Lagusta Yearwood argues that an environmental impact statement is needed for the proposed CVS/Five Guys project in New Paltz, if only because of the waivers being requested, including one to ignore a requirement to identify all trees on the property twelve or more inches in diameter. No vote on the CVS EIS was taken at the town planning board meeting last Wednesday.
This is a project which would transform the lot nestled between the Thruway and North Putt Corners Road. Preparing this long, narrow and sloped site (southwest and across the street from Freihofer’s Bakery Outlet) for a 13,225 square-foot CVS and a 2,600-square-foot Five Guys restaurant is estimated to involve removing hundreds of trees and carting in 1,600 tri-axle trucks of fill to level off the property.
At earlier meetings, the applicant’s attorney, Charles Bazydlo, said that he believed that the waiver was appropriate because all the trees would be removed to make way for the massive amount of fill to be brought into the property.
Fill was an area of focus during the continuing application review at the September 26 meeting of the town’s planning board. Some board members have pressed for alternatives requiring less fill.
Landscape architect Justin Dates was on hand to provide input for the applicant. Consultants have been resisting the idea of lowering the level, pointing out that the stormwater retention system will be embedded in that fill. A retail location lower than street level is also seen as less visible to drivers. Nevertheless, some alternatives showing reductions of one and three feet were provided. Neither would seem to do much to reduce the area of disturbance.
The project location (address approximate based on a dropped pin in Google Maps)
The traffic study continues to be controversial, too. Resident David Porter called the applicant’s study “sloppy, evasive, and it demands that the planning board simply trust CVS” during public comment. He suggested the study needs additional data, including lane-by-lane level-of-service analysis and projections including the proposed Wildberry Lodge and the Cherry Hill intersection. Dates stoutly disagreed, saying the scope of the traffic study was not narrow at all.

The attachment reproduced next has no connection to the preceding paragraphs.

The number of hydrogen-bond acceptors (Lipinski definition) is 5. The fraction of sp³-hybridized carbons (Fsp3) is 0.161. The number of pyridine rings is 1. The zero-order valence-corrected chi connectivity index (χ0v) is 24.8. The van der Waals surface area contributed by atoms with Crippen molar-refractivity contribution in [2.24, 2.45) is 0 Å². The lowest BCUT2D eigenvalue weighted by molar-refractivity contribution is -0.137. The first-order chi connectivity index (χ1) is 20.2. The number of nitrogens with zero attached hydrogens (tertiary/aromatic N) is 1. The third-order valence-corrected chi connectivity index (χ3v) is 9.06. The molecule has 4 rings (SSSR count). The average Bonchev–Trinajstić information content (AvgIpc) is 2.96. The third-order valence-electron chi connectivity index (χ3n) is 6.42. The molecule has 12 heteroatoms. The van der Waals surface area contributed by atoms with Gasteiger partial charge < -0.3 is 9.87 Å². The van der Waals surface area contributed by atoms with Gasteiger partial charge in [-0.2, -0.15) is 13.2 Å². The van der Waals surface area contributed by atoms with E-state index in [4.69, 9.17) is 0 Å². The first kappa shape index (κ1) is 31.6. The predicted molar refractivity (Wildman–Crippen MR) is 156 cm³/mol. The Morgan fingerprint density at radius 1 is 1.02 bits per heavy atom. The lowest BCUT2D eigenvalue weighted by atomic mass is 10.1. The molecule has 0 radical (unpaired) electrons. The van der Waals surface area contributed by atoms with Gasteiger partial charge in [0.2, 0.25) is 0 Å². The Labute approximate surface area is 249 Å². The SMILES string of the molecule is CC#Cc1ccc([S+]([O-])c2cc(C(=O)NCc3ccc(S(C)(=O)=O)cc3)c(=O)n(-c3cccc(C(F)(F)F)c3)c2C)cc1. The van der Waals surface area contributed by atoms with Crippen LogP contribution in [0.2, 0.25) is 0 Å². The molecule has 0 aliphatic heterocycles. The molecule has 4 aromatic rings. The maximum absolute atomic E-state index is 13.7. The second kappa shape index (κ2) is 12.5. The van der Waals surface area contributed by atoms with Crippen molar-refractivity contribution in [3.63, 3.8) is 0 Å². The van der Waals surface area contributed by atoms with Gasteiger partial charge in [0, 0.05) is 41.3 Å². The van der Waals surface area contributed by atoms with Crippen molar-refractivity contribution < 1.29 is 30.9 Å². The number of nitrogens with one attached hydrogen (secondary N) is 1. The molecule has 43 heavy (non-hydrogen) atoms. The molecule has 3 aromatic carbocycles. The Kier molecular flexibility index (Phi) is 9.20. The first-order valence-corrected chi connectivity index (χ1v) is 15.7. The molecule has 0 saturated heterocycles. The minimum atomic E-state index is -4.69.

“The larger issue is the fox guarding the henhouse,” opined board member Yearwood. She considered the lack of sufficient independent review of these studies a lack of due diligence on the part of the planning board.
The firm Creighton Manning, which has reviewed the applicant’s studies, has also done work on other CVS projects, said Yearwood. She was not the only person to raise questions about traffic engineer Ken Wersted’s ability to remain independent under the circumstances. Many people have questioned the findings of the town’s wetlands inspector, Norbert Quenzer, Yearwood also said.
Amy Cohen wanted more robust traffic data. “I would expect more data collection in an in-depth study, more days, more times of year,” she said. Planning board chair Mike Calimano dismissed that expectation, saying that only DOT officials perform actual traffic counts, and do so on their own schedule.
Amanda Gotto wasn’t convinced by what the DOT had done, arguing that the traffic sample had been too small to be statistically meaningful.
George Lithco, attorney for the board, attempted to explain why the engineering data before the board was sufficient. Engineer David Clouser remained silent.
The traffic mitigation plan involves upgrading the lights from Ohioville Road to the Plaza Diner to synchronize them, allowing for traffic to move more smoothly. Board vice-chair Lyle Nolan observed that the biggest backup of vehicular traffic resulted from the uncontrolled crosswalks downtown, such as the one at Plattekill Avenue. The traffic study does not refer to the level of service for pedestrians.
Calimano hopes that a vote on this project’s environmental significance — which will determine what kind of EIS is required — will occur at the October 24 meeting.